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I'm using ASP.NET MVC 3 with the Razor template engine for my website. I currently allow files uploads like this:

<form action="/File/Upload" method="post" enctype="multipart/form-data">
    <label for="file">Upload a file:</label>
    <input type="file" name="file" id="file" /> 
    <input type="submit" name="submit" value="Submit" />
</form>

But would like to use a 3rd party control such as NeatUpload, which allows a progress bar, multi file selection, etc.

In the documentation, they show the control being used like this:

<%@ Register TagPrefix="Upload" Namespace="Brettle.Web.NeatUpload"
         Assembly="Brettle.Web.NeatUpload" %>
<Upload:InputFile id="inputFileId" runat="server" />

with some code-behind.

The Razor engine understandably doesn't like this syntax. Is there another way to use 3rd party controls with it, or am I out of luck?

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5 Answers 5

up vote 4 down vote accepted

Third party controls that work with Web Forms aren't really compatible with a pure MVC application. Having said that, you may be able to work with a hybrid type of solution, leveraging Web Forms in certain places and MVC in others. It's not something I would do personally, but you could.

See this post by Scott Hanselman which goes into some detail about doing just that.

Using a web forms control on a Razor page just won't work though.

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1  
That's not true. With the WebFormsViewEngine ASP.NET web controls will work as expected on an ASP.NET MVC page. –  smartcaveman Mar 28 '11 at 16:44
1  
Change "on an MVC page" to "on a Razor page" and I'll change it to an upvote. –  smartcaveman Mar 28 '11 at 17:02
2  
@smartcaveman it is not true that ASP.NET controls will work with the WebFormsViewEngine. Some controls that use a subset of the WebForms technology might work in MVC aspx views, but certainly the majority of them won't. –  marcind Mar 29 '11 at 1:34
1  
though it is possible to make them work in WebForms view engine. Not recommended, but possible. Placing items that require server side forms in a form with runat="server" in MVC will work (assuming you have 1 form) and defeat the purpose of your choice of using MVC. –  Patrick Scott Apr 26 '11 at 20:00
1  
Why even use asp controls they are a mess. Im so glad that they moved away from asp controls. use pure Html and javascript instead. –  Tan Jul 17 '13 at 13:45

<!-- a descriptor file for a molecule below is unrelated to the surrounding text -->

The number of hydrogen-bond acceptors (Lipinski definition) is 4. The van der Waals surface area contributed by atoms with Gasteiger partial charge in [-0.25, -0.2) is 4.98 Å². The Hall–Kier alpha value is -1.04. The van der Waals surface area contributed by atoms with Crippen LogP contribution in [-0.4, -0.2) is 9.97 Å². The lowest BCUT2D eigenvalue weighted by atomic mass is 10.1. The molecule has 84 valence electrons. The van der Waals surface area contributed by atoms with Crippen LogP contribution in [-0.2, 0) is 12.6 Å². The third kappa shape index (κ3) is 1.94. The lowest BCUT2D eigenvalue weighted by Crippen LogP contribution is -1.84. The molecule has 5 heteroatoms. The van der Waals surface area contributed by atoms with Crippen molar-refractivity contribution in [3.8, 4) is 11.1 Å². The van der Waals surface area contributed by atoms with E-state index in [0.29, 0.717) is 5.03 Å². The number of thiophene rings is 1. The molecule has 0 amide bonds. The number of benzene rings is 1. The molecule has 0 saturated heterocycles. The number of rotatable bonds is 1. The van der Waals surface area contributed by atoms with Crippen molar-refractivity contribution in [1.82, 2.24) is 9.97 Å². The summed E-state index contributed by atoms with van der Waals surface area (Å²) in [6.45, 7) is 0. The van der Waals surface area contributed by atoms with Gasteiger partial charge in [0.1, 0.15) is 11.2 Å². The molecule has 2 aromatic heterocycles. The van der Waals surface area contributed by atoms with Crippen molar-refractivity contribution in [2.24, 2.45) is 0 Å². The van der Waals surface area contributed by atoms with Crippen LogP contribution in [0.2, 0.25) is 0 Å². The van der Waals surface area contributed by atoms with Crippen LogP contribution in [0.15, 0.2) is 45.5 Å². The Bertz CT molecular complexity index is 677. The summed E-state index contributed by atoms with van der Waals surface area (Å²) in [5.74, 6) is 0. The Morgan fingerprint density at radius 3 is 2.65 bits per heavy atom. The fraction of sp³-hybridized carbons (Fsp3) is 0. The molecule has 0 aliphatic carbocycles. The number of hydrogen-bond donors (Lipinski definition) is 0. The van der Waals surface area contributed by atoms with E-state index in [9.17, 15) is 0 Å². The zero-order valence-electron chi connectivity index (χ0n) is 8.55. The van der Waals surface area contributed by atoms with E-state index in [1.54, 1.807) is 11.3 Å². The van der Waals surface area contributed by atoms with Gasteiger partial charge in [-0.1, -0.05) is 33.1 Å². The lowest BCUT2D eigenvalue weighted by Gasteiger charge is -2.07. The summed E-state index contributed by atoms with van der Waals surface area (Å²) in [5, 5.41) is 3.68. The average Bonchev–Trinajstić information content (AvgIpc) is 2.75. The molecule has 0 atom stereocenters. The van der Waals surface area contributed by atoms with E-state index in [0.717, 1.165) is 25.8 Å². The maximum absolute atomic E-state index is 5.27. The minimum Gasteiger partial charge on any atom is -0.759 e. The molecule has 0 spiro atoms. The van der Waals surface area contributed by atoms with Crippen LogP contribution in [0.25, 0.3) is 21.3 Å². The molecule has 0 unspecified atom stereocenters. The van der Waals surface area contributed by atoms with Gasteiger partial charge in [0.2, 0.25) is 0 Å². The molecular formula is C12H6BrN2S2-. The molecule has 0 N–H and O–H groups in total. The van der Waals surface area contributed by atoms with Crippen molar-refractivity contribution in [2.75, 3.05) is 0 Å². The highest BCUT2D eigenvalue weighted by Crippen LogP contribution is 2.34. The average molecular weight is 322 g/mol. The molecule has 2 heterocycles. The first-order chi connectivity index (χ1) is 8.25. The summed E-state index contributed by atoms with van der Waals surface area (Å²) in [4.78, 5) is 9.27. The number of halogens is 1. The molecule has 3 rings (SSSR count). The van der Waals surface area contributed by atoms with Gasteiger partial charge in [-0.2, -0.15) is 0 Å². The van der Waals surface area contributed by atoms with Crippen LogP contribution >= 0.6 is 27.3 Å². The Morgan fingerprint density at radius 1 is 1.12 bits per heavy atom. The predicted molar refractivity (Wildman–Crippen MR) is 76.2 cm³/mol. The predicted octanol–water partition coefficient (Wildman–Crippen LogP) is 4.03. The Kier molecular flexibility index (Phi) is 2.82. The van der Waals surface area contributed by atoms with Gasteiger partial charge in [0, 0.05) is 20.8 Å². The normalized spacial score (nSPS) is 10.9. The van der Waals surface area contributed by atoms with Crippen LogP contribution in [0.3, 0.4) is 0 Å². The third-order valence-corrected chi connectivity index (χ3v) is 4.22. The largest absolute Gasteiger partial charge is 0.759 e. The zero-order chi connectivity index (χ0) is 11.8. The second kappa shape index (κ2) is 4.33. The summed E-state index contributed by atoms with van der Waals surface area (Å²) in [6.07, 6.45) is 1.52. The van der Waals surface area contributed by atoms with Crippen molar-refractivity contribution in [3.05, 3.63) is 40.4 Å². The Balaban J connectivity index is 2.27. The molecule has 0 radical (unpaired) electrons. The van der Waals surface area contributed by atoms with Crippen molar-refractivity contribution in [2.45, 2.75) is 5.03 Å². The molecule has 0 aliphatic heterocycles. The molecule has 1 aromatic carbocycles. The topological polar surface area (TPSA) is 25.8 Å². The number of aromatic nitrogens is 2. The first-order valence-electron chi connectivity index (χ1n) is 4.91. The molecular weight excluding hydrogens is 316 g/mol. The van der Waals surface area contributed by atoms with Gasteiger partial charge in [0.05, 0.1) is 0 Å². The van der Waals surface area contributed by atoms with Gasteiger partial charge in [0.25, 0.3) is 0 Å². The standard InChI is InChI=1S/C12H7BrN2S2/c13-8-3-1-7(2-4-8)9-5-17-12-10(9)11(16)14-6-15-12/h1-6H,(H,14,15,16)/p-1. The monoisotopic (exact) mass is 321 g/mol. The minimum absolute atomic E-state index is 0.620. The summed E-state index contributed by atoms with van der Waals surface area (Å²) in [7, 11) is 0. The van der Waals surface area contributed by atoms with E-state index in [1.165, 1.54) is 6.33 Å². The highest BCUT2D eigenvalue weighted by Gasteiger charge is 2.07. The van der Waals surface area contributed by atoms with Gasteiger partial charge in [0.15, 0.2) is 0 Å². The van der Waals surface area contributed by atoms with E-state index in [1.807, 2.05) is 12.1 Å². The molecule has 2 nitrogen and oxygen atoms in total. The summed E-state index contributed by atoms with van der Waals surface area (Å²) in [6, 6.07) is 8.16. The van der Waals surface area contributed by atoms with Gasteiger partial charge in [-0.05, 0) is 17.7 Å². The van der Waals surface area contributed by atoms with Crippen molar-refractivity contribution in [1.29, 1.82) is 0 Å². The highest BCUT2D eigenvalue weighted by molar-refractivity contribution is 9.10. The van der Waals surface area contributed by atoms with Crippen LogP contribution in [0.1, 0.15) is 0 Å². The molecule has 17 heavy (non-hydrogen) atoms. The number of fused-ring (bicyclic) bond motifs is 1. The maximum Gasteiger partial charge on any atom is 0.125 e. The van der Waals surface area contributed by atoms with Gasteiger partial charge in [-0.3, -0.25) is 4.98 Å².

Specifically for NeatUpload (which is amazing!) there is now the ability to get the uploading of very large files using javascript on a static HTML page. Clearly this will work just as well with MCV whatever view engine you use :)

http://www.brettle.com/NeatUpload-1.3/dotnet/docs/Manual.html#3.11.Using%20NeatUpload%20from%20JavaScript%7Coutline

So more general solution "ask the developer of the user control to update to an MCV compatible version"

Edit: I won't change the above but note that NeatUpload is now hosted http://neatupload.codeplex.com/ but maybe dead (why not pick it up if you have the developer skills and time!)

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The above link does not work, but simply pointed to section 3.11 of the Manual. The relevant example is the file StaticPage.htm. I've decided that I will work on encapsulating the needed logic into an easier to use package. –  crush Dec 10 '13 at 21:25

The Razor view engine does not support WebForms controls. You will need to find a library that is specifically designed to work with MVC.

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I just found that the MVCRecaptcha project that appears to be doing exactly this. I haven't had the time to dig through the internal details, but the essence is contained in two small files. For those of you too lazy to follow the above link, let me try to explain:

Basically, they create the control programmatically, then call RenderControl to dump the html on the wire:

var captchaControl = new RecaptchaControl { ... }
var htmlWriter = new HtmlTextWriter(new StringWriter());
captchaControl.RenderControl(htmlWriter);
return htmlWriter.InnerWriter.ToString();

On the response side, they then create an attribute that you can add to your MVC actions:

class CaptchaValidatorAttribute : ActionFilterAttribute {...}

This class that re-creates the control, and calls:

var recaptchaResponse = captchaValidtor.Validate();

// this will push the result value into a parameter in our Action
filterContext.ActionParameters["captchaValid"] = recaptchaResponse.IsValid;

Which means that your controller will have to look something like this:

[CaptchaValidator]
[AcceptVerbs( HttpVerbs.Post )]
public ActionResult CreateComment( Int32 id, bool captchaValid )
{
    if (!captchaValid)
    {
        ModelState.AddModelError("_FORM", "You did not type the verification word correctly. Please try again.");
    }
    // ...
}

Although the project is now obsolete, it shows how to use an ASP.Net control in an MVC application.

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Try placing the control in a <form runat="server"> tag.

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What kind of tag? It's already in the <body> tag. Is there something else I should use? –  Henry Jackson Mar 28 '11 at 16:59
    
sorry, didn't escape my symbols –  Keith Mar 28 '11 at 17:11
    
this is for webforms view engine, not razor. And for controls that require postback. –  Patrick Scott Apr 26 '11 at 20:01

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